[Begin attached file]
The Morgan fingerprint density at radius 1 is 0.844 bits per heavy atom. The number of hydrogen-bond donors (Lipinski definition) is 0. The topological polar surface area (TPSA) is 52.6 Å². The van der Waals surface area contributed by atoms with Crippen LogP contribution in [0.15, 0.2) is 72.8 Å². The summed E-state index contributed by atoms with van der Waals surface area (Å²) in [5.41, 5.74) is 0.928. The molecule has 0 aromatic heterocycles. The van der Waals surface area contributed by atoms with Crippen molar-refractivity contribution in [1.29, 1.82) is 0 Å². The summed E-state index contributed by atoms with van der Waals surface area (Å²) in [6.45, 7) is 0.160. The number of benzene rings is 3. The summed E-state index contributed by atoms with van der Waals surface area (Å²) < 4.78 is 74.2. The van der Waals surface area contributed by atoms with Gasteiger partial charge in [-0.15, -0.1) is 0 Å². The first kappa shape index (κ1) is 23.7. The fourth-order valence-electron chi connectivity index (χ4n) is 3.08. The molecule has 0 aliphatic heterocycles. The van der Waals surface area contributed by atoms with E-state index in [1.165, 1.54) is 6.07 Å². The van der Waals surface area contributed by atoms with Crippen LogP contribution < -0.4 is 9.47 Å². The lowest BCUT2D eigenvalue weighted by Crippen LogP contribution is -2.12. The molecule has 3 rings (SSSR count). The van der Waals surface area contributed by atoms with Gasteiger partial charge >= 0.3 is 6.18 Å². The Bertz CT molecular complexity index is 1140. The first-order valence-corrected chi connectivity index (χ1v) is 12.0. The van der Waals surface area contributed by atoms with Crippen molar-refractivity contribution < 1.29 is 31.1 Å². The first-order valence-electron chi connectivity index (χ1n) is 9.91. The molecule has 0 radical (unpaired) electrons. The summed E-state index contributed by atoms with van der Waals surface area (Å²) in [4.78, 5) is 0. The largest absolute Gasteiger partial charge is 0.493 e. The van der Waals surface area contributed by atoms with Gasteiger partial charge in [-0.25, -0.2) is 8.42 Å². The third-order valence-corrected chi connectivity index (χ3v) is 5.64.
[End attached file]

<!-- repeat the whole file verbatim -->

The Morgan fingerprint density at radius 1 is 0.844 bits per heavy atom. The number of hydrogen-bond donors (Lipinski definition) is 0. The topological polar surface area (TPSA) is 52.6 Å². The van der Waals surface area contributed by atoms with Crippen LogP contribution in [0.15, 0.2) is 72.8 Å². The summed E-state index contributed by atoms with van der Waals surface area (Å²) in [5.41, 5.74) is 0.928. The molecule has 0 aromatic heterocycles. The van der Waals surface area contributed by atoms with Crippen molar-refractivity contribution in [1.29, 1.82) is 0 Å². The summed E-state index contributed by atoms with van der Waals surface area (Å²) in [6.45, 7) is 0.160. The number of benzene rings is 3. The summed E-state index contributed by atoms with van der Waals surface area (Å²) < 4.78 is 74.2. The van der Waals surface area contributed by atoms with Gasteiger partial charge in [-0.15, -0.1) is 0 Å². The first kappa shape index (κ1) is 23.7. The fourth-order valence-electron chi connectivity index (χ4n) is 3.08. The molecule has 0 aliphatic heterocycles. The van der Waals surface area contributed by atoms with E-state index in [1.165, 1.54) is 6.07 Å². The van der Waals surface area contributed by atoms with Crippen LogP contribution < -0.4 is 9.47 Å². The lowest BCUT2D eigenvalue weighted by Crippen LogP contribution is -2.12. The molecule has 3 rings (SSSR count). The van der Waals surface area contributed by atoms with Gasteiger partial charge >= 0.3 is 6.18 Å². The Bertz CT molecular complexity index is 1140. The first-order valence-corrected chi connectivity index (χ1v) is 12.0. The van der Waals surface area contributed by atoms with Crippen molar-refractivity contribution < 1.29 is 31.1 Å². The first-order valence-electron chi connectivity index (χ1n) is 9.91. The molecule has 0 radical (unpaired) electrons. The summed E-state index contributed by atoms with van der Waals surface area (Å²) in [4.78, 5) is 0. The largest absolute Gasteiger partial charge is 0.493 e. The van der Waals surface area contributed by atoms with Gasteiger partial charge in [-0.25, -0.2) is 8.42 Å². The third-order valence-corrected chi connectivity index (χ3v) is 5.64.